Here’s Willy Moon
Island Records Group/Universal
There was an iPod ad, featuring Willy Moon’s apparent retro-chic and his song Yeah Yeah and now there’s an album. He’s a Kiwi but he’ll put on an almost-British accent in an interview it seems, since he’s lived in the UK for a few years. Watch the Kiwi music funding agency fork out a bunch of cash now he’s been deemed a success, since that gives them a kickback/payoff.
Watch YouTube clips where Moon can’t dance even though that’s apparently one of his attributes, or clips where he can’t sing – even though he’s, apparently, a singer. Watch this hokey hokum where in his new-car-smelling, old-furniture-having flat he digs out three records to play to show off his eclectic tastes.
You’ve been had worse than that time you decided bee-stung lips and a slow-motion version of ennui filtered through a warbling, key-skipping/sliding paean to video-game playing boyfriends was actually a good thing – or even, at the least, was sung by a good thing.
Willy Moon is some horror-show construct of rampant metrosexualism working hard to make it look and sound like he’s effortless. I’ll grant them – that’s “The Team” behind this monstrosity – that little real effort was put into this record. But it’s the lack of value I’m concerned about – “songs” (because really there’s nothing on here that is actually a song) that attempt to sneak by, greased up, suited and booted, with nothing close to a hook.
When the album was previewed a month or so ago there was a link to a few song snippets. They were 30 seconds to one minute long. The actual songs are two minutes long; 2:30 tops in most cases. That’s okay if you can write a good hook – remember Elvis Costello’s Get Happy!! album – but you can imagine these songs being written (and borrowed) and stripped down to the two-minute mark in an effort to hide the fact that they’d painted over the hole where the hook used to hang.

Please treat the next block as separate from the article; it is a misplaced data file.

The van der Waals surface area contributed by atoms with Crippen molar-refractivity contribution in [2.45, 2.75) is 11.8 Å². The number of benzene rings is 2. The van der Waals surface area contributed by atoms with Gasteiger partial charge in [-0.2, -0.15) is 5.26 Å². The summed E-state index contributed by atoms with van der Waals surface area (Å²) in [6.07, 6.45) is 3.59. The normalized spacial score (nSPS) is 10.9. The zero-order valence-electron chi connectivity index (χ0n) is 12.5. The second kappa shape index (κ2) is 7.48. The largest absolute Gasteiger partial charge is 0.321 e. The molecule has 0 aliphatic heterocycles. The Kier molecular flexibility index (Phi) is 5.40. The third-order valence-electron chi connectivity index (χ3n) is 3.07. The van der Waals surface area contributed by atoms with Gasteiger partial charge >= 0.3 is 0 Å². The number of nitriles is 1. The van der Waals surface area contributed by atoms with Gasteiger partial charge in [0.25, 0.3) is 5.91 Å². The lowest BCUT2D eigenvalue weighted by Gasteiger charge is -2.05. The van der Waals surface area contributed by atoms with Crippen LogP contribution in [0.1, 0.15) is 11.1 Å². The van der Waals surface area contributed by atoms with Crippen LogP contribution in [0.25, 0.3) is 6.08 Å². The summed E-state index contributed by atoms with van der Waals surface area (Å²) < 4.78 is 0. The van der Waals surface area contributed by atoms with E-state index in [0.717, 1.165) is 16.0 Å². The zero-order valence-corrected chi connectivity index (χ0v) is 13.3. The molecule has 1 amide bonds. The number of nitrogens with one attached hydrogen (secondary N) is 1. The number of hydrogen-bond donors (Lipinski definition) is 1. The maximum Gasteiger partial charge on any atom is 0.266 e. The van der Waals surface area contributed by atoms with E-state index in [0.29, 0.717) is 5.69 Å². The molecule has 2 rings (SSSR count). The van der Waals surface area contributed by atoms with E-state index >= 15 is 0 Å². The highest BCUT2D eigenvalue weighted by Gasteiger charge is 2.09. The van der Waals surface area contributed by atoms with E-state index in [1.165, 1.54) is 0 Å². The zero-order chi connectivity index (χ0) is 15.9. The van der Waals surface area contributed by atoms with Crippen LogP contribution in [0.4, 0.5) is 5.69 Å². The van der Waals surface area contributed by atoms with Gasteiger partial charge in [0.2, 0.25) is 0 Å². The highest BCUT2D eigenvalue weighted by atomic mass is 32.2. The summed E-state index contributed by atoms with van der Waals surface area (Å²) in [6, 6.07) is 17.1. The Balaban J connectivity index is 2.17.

Oh, fuck all this playing nice shit: this is the worst album I’ve heard in a long, long time.
This is simply ghastly. Atrocious. Awful. It contains nothing that even resembles music. Willy Moon can’t sing, he has no feel, no style, no soul, no rhythm; these songs don’t groove, they don’t flow, they don’t sound nice, they don’t sound dirty, they’re not lean, they’re not mean, they’re not raw – they’re not real! – they’re not cool, they’re not sharp, they’re not – in any way – good.
The gimmick of dusting down a rock’n’roll-ish sound/feel and calling it rockabilly then adding some white-boy-chooses-hip-hop-beats to clunk across the top or sink way below is this album’s raison d’être. (And why is that even a thing?)
This “album” is 28 minutes long – again, in theory, nothing wrong with that, heard Pink Moon lately? – but you feel this album lurching towards the 28 minute mark by the final track (12 “songs” long) even though it’s been maintaining a don’t-break-a-sweat sprint for most of it.
This album dresses up vacuous in its mother’s clothes then takes it out on a date.
This album masturbates on to its own cover then rubs in whatever lands because it might help to maintain the sheen.